Booker directs a sentencing court to consider, inter alia, the factors set out in 18 U.S.C. § 3553(a) when determining a sentence. 543 U.S. at 245-46; see also United States v. Contreras-Martinez, 409 F.3d 1236, 1242 (10th Cir. 2005) ("[W]e do not demand that the district court recite any magic words to show us that it fulfilled its responsibility to be mindful of the factors that Congress has instructed it to consider." (quotations omitted)). Our review of the district court's statements and the entire transcript of the sentencing proceeding convinces us the court was well aware that Booker prohibits the mandatory application of the Sentencing Guidelines.

Leiker's appellate argument could also be construed as an assertion the district court miscalculated the applicable guidelines range. See United States v. Doe, 398 F.3d 1254, 1257 n.5 (10th Cir. 2005) ("Although the Guidelines are now advisory . . . . appellate review continues to encompass review of the district court's interpretation and application of the Guidelines." (citation omitted)). That argument, however, also fails. The PSR recommended an offense level of thirty-eight, based on the conclusion Leiker's conduct involved the distribution of more than fifteen kilograms of methamphetamine. We have already concluded the district court did not violate Leiker's Sixth Amendment rights by making factual findings to enhance her sentence. Even after Booker, however, this court reviews the district court's factual findings for clear error. United States v. Zunie, 444 F.3d 1230, 1236 (10th Cir. 2006). At the sentencing hearing, the government presented the testimony of Steven Woodson, an agent with the Drug Enforcement Administration. Woodson testified that Amador Moreno stated he began distributing three-pound quantities of methamphetamine to Leiker every ten or eleven days in 2001. Amador Moreno further stated the amounts he delivered to Leiker increased to eight to ten pounds every ten or eleven days. Woodson also testified that Pedro Moreno stated he personally delivered ten to fifteen pounds of methamphetamine to Leiker every two months over the course of an eighteen to twenty-four month period. Based on this portion of Woodson's testimony, the district court's drug-quantity finding was not clearly erroneous.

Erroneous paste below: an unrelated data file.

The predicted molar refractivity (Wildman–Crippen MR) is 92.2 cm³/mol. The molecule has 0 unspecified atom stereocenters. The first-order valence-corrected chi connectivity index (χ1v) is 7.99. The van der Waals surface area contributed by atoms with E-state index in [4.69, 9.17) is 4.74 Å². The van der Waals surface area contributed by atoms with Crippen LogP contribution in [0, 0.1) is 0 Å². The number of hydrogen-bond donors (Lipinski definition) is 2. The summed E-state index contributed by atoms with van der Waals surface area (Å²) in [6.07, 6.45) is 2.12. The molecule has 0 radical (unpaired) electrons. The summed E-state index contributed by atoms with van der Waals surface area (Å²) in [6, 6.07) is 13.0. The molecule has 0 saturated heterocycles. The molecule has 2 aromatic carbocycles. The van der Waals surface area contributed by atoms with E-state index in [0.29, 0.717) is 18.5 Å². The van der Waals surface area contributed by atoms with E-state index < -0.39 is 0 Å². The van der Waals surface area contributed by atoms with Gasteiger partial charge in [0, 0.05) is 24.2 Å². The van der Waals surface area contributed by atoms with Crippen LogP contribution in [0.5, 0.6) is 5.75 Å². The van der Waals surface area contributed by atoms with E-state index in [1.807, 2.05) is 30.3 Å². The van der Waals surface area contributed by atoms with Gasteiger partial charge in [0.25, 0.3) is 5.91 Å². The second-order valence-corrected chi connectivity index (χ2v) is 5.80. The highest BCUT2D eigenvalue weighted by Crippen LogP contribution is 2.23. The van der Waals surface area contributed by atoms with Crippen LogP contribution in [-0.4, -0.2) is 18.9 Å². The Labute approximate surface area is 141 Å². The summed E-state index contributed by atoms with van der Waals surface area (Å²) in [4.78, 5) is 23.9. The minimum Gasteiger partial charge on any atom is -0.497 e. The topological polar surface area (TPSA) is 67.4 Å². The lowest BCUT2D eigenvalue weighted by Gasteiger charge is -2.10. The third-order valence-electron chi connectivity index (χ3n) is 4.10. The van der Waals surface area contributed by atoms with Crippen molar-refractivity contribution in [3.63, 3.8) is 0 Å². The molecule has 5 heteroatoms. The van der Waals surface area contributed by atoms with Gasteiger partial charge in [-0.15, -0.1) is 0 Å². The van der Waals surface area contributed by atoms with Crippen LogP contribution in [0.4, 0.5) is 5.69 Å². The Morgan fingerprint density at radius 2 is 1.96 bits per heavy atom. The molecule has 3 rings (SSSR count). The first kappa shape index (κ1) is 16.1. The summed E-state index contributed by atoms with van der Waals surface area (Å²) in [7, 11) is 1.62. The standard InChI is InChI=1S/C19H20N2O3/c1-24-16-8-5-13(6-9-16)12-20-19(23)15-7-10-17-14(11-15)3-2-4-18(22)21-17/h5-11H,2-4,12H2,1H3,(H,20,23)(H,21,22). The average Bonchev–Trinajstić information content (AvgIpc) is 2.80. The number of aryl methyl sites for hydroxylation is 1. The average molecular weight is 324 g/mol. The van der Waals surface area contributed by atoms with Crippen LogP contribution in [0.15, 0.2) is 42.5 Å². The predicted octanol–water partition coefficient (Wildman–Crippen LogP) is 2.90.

The record demonstrates the district court considered both the sentencing factors listed in § 3553(a) and Leiker's objection to the court's findings on drug quantity. After a review of the record, we agree with counsel that there is no basis upon which Leiker can challenge her sentence as either unreasonable or unconstitutional under Booker. The only other possible basis for an appeal must relate to Leiker's conviction. Having independently reviewed the record, we can find no basis for a claim that Leiker's conviction was not supported by sufficient evidence or that the district court abused its discretion when it made any evidentiary rulings. Our review of the record reveals no other claims arguable on their merits, and we accordingly conclude Leiker's appeal is wholly frivolous.

Counsel's motion to withdraw is granted and this appeal is dismissed. All outstanding motions are denied.


Michael R. Murphy

Circuit Judge

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*. This order and judgment is not binding precedent, except under the doctrines of law of the case, res judicata and collateral estoppel. The court generally disfavors the citation of orders and judgments; nevertheless, an order and judgment may be cited under the terms and conditions of 10th Cir. R. 36.3.